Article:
Long-billed Corella

Did you know?

The scientific name for the genus that includes corellas, Cacatua, comes from the Malay word for a cockatoo: 'kakatuwah'. It means 'a vice', referring to their powerful bills.

A loud, quavering, two-syllable 'wulluk-wulluk' or 'cadillac-cadillac', as well as a harsh screech.
Facts and Figures
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Breeding season: 
July to December
Clutch Size: 
1 to 4
24 days
Nestling Period: 
56 days
Conservation Status
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What does it look like?

The Long-billed Corella is a medium-sized white cockatoo with a short crest (not always visible) and short tail, stocky body and a distinctive long upper mandible to its bill. There is a faint yellowish wash on the undersides of its wings and tail, and orange-red splashes on its forehead, throat and an orange-red crescent across its upper breast. The eye ring is pale grey-blue. It is a conspicuous and gregarious species, often seen foraging in large flocks on the ground.

Similar species: 

The Long-billed Corella might be confused with the Little Corella, C. sanguinea, but can be distinguished by its long slim upper bill, bright orange-red head patches and orange-red markings on its breast. It is also slightly larger and heavier, and has a shorter tail than the Little Corella.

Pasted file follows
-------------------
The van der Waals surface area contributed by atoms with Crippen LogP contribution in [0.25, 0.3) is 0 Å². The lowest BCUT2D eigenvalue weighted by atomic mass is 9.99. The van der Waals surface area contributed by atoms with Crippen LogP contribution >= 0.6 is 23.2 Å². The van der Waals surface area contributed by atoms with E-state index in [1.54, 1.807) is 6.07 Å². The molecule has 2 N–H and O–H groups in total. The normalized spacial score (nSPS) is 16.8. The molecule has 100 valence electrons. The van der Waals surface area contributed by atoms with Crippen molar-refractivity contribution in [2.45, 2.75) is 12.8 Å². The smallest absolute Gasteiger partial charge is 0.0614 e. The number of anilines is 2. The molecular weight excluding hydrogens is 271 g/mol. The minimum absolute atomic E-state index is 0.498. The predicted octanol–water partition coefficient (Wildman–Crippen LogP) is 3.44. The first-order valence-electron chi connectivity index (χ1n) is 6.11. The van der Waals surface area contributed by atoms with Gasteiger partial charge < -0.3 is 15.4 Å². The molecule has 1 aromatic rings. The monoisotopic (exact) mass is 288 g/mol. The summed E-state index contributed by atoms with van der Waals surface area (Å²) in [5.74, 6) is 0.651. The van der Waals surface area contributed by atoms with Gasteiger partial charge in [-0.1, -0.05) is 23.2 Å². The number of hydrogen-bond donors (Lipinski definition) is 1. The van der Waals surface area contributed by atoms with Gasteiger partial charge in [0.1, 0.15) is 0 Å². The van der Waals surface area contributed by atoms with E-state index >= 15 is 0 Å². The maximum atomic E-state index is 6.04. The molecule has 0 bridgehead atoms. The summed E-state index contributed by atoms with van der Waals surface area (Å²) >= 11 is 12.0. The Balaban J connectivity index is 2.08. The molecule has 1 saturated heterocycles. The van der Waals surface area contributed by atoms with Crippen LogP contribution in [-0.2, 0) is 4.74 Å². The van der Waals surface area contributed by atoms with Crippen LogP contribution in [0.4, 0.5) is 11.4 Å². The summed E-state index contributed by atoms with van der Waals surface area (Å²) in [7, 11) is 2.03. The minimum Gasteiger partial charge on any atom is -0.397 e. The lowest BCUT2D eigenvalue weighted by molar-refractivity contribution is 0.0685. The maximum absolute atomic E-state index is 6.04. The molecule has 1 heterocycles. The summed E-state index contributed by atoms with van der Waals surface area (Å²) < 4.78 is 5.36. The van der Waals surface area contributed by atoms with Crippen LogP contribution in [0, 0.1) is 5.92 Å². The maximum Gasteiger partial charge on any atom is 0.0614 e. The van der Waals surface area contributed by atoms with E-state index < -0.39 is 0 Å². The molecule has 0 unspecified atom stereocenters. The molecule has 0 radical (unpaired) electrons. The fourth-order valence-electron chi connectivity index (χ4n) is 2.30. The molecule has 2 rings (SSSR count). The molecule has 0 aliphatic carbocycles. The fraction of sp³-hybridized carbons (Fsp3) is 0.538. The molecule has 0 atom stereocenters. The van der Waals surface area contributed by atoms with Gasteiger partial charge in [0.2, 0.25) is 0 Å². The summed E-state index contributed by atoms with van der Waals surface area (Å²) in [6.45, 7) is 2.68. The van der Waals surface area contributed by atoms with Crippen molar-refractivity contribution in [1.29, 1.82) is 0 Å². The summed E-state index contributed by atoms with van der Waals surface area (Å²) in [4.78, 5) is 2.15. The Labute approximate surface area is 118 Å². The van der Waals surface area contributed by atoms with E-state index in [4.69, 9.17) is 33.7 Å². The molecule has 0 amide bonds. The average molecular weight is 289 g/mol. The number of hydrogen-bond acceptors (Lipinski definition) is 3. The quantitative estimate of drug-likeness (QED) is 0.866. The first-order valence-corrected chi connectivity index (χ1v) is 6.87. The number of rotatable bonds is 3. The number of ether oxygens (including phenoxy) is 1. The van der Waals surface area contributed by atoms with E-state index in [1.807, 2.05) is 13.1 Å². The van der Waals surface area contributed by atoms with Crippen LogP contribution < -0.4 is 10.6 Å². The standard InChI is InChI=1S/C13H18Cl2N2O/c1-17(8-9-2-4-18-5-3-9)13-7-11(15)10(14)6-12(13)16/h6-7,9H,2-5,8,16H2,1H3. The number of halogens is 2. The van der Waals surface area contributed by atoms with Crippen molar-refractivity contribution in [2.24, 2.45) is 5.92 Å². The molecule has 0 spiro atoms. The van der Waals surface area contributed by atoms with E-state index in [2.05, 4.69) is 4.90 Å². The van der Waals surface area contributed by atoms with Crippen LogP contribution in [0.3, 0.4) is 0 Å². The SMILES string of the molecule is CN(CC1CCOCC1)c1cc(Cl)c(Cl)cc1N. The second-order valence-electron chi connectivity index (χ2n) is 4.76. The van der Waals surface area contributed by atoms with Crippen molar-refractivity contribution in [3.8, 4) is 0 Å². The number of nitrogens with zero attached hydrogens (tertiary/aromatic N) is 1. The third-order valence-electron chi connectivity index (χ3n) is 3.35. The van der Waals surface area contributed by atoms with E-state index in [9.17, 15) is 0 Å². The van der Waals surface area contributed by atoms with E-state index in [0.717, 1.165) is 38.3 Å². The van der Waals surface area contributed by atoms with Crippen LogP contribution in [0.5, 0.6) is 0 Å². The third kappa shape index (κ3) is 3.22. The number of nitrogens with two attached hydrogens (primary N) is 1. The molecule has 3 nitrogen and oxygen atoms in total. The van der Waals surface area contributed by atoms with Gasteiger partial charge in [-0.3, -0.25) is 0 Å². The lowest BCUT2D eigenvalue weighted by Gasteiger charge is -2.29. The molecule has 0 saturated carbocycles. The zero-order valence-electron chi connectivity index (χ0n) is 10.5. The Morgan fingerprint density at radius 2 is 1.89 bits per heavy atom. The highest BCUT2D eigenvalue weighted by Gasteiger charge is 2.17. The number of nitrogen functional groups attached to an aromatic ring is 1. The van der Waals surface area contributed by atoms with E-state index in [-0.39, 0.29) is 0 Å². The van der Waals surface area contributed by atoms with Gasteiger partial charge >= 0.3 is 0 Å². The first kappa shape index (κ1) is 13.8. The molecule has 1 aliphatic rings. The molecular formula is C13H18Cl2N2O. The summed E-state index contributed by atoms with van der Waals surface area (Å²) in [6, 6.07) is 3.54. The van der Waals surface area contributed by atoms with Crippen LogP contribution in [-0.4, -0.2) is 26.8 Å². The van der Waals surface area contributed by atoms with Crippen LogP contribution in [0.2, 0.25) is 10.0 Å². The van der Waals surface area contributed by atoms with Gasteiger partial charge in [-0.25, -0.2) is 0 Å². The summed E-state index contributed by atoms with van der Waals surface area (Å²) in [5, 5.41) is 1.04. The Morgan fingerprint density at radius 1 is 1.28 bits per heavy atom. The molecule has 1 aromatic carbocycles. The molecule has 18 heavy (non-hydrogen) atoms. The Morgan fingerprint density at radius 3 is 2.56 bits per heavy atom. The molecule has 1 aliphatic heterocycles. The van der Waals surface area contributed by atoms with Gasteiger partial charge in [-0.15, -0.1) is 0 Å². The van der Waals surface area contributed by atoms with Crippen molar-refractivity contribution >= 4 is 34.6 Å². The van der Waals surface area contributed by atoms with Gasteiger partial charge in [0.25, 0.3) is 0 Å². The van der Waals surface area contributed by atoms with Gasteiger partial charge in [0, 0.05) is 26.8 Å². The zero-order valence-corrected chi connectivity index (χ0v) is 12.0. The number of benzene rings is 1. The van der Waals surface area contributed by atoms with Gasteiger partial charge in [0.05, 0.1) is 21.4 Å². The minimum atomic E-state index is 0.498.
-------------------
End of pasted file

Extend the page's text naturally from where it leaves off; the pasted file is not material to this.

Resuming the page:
Where does it live?

The Long-billed Corella is normally found only in the extreme south-east of Australia from south-eastern South Australia through western Victoria to southern New South Wales. However, it has established populations in other parts of eastern Australia (probably from escaped cage birds).


The Long-billed Corella prefers grassy woodlands and grasslands, including pasture and crops, as well as parks in urban areas.

What does it do?

Grass seeds are the preferred diet of Long-billed Corellas, particularly those from grain crops. They also eat corms, bulbs and roots, especially from the weed onion grass, Romulea. Insects are also eaten. Native food plants include Murnong, Microseris lanceolata, but about 90 % of the diet now includes introduced food plants.


Long-billed Corellas form monogamous pairs and both parents prepare the nest, incubate the eggs and feed the young. Nests are made in the hollows of large old eucalypts, and sometimes in cavities of loose gravelly cliffs (scoria). The eggs are laid on a lining of decayed wood.

Living with us

The Long-billed Corella can become a pest of grain crops and fruit trees, and permits are sometimes issued for shooting pest birds. It is quite successful in areas where feral populations have established themselves. However, the overall population may be in decline because of loss of suitable nesting sites (old trees with hollows) throughout its original range.

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